Army looks 30 years into future on acquisition, modernization

The service's new acquisition strategy tries to imagine the Army's needs over the next three decades as the focus shifts away from large counterinsurgency a...

After spending 11 years focused almost exclusively on large counterinsurgency and stability operations in Afghanistan, the Army is thinking hard about what’s next. Service leaders tasked with modernization and acquisition say that means they’re now focused on the next few decades — not just the next few years.

Despite some serious criticism of Army procurement over the past couple of decades, the service’s top acquisition official, Heidi Shyu, says by necessity, the intense tempo of war has led to huge achievements in rapidly deploying equipment and technology to the battlefield: everything from mine-resistant, ambush protected vehicles to state-of-the-art digital communications systems that replaced analog ones. But she argues just because the wars are winding down doesn’t mean it’s time to step back from acquisition.

Army acquisition chief Heidi Shyu
“We’re facing fiscally-constrained budgets as we undertake this transition, however, there can be no procurement holiday,” she said. “Unlike in the 1990s, the threats we face have not receeded. As a matter of fact, they’ve grown more sophisticated. Then you add our reliance on a healthy industrial base for critical scientific, engineering and manufacturing skills that’s essential to our modernization efforts. We recognize that maintaining the Army’s leading edge in the future depends on this healthy industrial base.”

Shyu told an audience at the Association of the U.S. Army’s annual Washington conference this week that as the Army transitions out of a wartime environment, it’s also transitioning to a new acquisition planning process. Rather than looking at the next five years involved in the typical Pentagon budget planning process, the Army is looking at the next 30 years.

The process, which the Army has dubbed “strategic modernization planning,” aims to do a better job of integrating the Army’s procedures for buying major systems with how it prioritizes science and technology investments and how it trains its soldiers.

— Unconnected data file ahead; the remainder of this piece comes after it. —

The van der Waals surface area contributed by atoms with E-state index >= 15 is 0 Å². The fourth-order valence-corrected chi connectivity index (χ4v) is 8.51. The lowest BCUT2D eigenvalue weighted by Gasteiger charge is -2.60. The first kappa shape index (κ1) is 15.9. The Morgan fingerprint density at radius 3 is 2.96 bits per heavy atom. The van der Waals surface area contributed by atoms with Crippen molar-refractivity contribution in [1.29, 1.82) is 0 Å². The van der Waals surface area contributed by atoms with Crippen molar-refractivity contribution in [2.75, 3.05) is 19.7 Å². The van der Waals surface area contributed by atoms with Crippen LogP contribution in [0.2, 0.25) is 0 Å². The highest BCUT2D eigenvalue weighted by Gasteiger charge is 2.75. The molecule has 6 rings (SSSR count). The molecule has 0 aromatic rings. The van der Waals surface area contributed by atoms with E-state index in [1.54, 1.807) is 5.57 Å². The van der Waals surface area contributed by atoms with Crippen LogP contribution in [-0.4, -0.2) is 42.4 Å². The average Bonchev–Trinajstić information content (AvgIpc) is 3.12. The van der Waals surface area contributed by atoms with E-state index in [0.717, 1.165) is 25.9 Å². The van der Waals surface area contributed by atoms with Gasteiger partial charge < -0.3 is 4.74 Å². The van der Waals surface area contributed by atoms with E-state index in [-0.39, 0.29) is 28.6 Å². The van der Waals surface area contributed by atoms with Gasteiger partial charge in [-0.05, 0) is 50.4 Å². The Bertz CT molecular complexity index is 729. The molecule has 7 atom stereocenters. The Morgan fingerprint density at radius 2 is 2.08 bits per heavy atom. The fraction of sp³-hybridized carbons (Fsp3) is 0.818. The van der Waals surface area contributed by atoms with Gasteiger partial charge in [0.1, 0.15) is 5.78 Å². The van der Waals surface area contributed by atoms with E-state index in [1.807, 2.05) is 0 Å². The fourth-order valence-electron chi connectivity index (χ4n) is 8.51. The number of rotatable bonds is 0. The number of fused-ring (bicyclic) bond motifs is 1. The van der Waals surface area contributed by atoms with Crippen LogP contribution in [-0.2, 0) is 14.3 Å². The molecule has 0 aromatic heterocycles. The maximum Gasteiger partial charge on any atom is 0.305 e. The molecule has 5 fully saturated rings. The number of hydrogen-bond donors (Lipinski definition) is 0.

Lt. Gen. Keith Walker, the director of the Army Capabilities Integration Center, refers to that 30-year time horizon as the “deep future.” It’s something the Army hasn’t looked at in quite a while.

“And honestly, that’s with good reason. Our warfight and our focus has been very short in terms of Iraq and Afghanistan,” he said. “But some of the consequences of that, when you look at the capabilities required to execute those concepts, it’s a very short-term time horizon. So when the department has to plan and prepare a science and technology program, we’re not properly informing that effort because we’re so short. So we will step back and make a very deliberate effort to gather people from academia, industry and our own research and development communities and operators to get an understanding of what may physically be possible in the year 2030 or so, because honestly I don’t know. But once I understand what’s physically possible from the threat and what our own country can do, then we can talk about some concepts that are out there and we can better inform our science and technology effort.”

Shyu said the 30 year modernization plan will be tied tightly to DoD’s broader strategic guidance, which plans for a shift in focus to the Asia-Pacific region, more engagement by smaller Army units with nations who are trying to build their military capabilities, and less emphasis on large-scale stability operations like Iraq and Afghanistan. She said the national military strategy is informing the way the Army’s requirements community decides precisely what the service will need for the future.